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South Korean Internet Service Provider Sues Netflix Through Squid Game

The success of South Korean drama The Squid Game prompted a local broadband provider to take legal action to force producer, Netflix, to pay for the huge growth in network traffic. This is the latest hot spot in the debate over who should bear the burden of the escalating data costs brought on by the global streaming boom.

The popular Netflix series “The Squid Game” from South Korea has become a worldwide hit. Developers have turned pre-digital kids’ games like Red Light Green Light into deadly challenges. The playground, in which players stop and run on command, is one of six children’s death games featured in a bloody thriller named after the South Korean version of the game played using a board drawn in the 1970s and 1980s. sand. …

Shortly after its premiere on September 17, the series became the first Korean product to become the most watched Netflix series in the United States. And streaming shows generate a lot of network traffic.

The demand for Internet bandwidth has grown at an unprecedented level in recent years. The pandemic has exacerbated this trend: working from home has generated a large volume of internet traffic.

“Every terabyte of data consumed above current levels is worth around £ 50 million,” says Mark Allera, CEO of Consumer Business at British Telecom. “In the last year alone, we have recorded four terabytes of additional consumption, and the costs of sustaining this growth are enormous.

The vast majority of daily bandwidth, up to 80%, is taken up by only a few companies such as YouTube, Facebook, Netflix and gaming company Activision Blizzard.

The rules that keep companies like British Telecom from shifting some of the cost to the underlying drivers of capacity growth are so-called rules. net neutrality rules that ensure that all internet traffic is treated the same. Allera says the rules aren’t right for the streaming era.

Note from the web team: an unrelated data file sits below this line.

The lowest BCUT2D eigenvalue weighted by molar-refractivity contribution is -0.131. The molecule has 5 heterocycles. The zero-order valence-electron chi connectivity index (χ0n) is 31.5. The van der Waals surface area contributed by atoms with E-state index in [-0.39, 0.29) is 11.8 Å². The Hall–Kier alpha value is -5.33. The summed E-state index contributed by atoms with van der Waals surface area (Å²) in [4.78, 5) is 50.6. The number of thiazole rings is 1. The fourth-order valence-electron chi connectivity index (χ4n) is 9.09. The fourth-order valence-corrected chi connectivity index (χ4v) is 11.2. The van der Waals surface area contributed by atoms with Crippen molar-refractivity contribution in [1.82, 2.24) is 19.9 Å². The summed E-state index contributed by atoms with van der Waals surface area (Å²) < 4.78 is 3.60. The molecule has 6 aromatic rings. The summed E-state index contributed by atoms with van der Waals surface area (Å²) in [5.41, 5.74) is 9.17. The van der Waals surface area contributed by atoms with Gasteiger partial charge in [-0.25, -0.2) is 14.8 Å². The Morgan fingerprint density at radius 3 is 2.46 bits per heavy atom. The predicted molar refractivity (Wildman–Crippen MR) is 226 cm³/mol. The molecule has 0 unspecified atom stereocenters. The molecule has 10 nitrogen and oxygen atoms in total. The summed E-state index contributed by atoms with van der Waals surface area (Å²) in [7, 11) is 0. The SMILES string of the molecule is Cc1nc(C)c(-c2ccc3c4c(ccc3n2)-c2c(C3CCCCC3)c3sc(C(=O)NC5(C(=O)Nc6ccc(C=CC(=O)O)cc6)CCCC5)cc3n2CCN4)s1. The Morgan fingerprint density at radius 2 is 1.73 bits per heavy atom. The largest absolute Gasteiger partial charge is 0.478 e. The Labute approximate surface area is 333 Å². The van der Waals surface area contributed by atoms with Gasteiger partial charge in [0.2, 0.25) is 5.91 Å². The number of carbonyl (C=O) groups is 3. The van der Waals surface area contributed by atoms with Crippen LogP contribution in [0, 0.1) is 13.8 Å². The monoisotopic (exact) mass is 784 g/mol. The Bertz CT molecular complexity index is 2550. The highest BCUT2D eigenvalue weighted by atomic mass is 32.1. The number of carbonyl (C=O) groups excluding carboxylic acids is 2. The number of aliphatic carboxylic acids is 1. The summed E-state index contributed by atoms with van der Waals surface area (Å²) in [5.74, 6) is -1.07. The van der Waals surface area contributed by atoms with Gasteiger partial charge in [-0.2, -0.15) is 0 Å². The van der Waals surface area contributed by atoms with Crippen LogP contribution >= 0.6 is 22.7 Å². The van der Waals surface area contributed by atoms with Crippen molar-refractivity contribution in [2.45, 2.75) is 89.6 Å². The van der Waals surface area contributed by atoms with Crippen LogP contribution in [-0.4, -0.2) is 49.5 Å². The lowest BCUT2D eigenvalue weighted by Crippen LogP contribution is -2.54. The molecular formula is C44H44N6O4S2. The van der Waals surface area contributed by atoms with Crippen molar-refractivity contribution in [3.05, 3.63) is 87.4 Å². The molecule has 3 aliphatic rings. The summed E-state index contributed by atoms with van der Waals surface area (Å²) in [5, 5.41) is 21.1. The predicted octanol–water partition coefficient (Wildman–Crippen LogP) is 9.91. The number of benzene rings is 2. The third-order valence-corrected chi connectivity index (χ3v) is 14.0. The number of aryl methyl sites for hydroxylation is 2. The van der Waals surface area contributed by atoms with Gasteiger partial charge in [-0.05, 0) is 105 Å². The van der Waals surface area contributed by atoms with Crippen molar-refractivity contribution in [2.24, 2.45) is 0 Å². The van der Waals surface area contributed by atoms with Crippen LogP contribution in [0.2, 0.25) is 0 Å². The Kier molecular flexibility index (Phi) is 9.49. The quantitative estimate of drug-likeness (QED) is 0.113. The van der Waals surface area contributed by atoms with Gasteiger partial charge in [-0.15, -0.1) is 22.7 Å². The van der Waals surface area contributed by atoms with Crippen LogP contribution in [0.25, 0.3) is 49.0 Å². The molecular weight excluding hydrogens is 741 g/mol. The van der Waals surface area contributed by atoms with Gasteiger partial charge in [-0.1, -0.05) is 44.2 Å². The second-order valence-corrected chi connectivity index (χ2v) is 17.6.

“ Many of the principles of net neutrality are extremely valuable, we are not trying to retain or marginalize players, but we need to be more effective in coordinating the demand for streaming. When these rules were created 25 years ago, no one thought that four or five companies would be responsible for 80 percent. traffic on the global Internet. They do not contribute in any way to the services provided to them; “This is wrong,” says Allera.

Proponents of net neutrality fear that any change in its core principles could lead ISPs to end up blocking or slowing down certain services, as well as speeding up others who pay commissions, which in turn will affect consumers. …

Streaming companies claim that they are actually paying to deliver their content through technical systems that drastically cut the costs of ISPs. Netflix has a worldwide network of proprietary servers that deliver “Squid Game” or “Bridgerton” to the Internet equivalent to the ISP’s threshold. The streaming giant is said to be paying billions in “transit fees”.

The boom in data consumption and the associated need to manage and pay for bandwidth will grow at a breakneck pace. In 2011, the average household consumed 17 GB of internet data a month, according to the Communications Chambers consulting group. Until last year, this figure averaged 429 GB. In November, Disney said it expects a “dizzying” demand for video content. In the next two years, it will increase tenfold.

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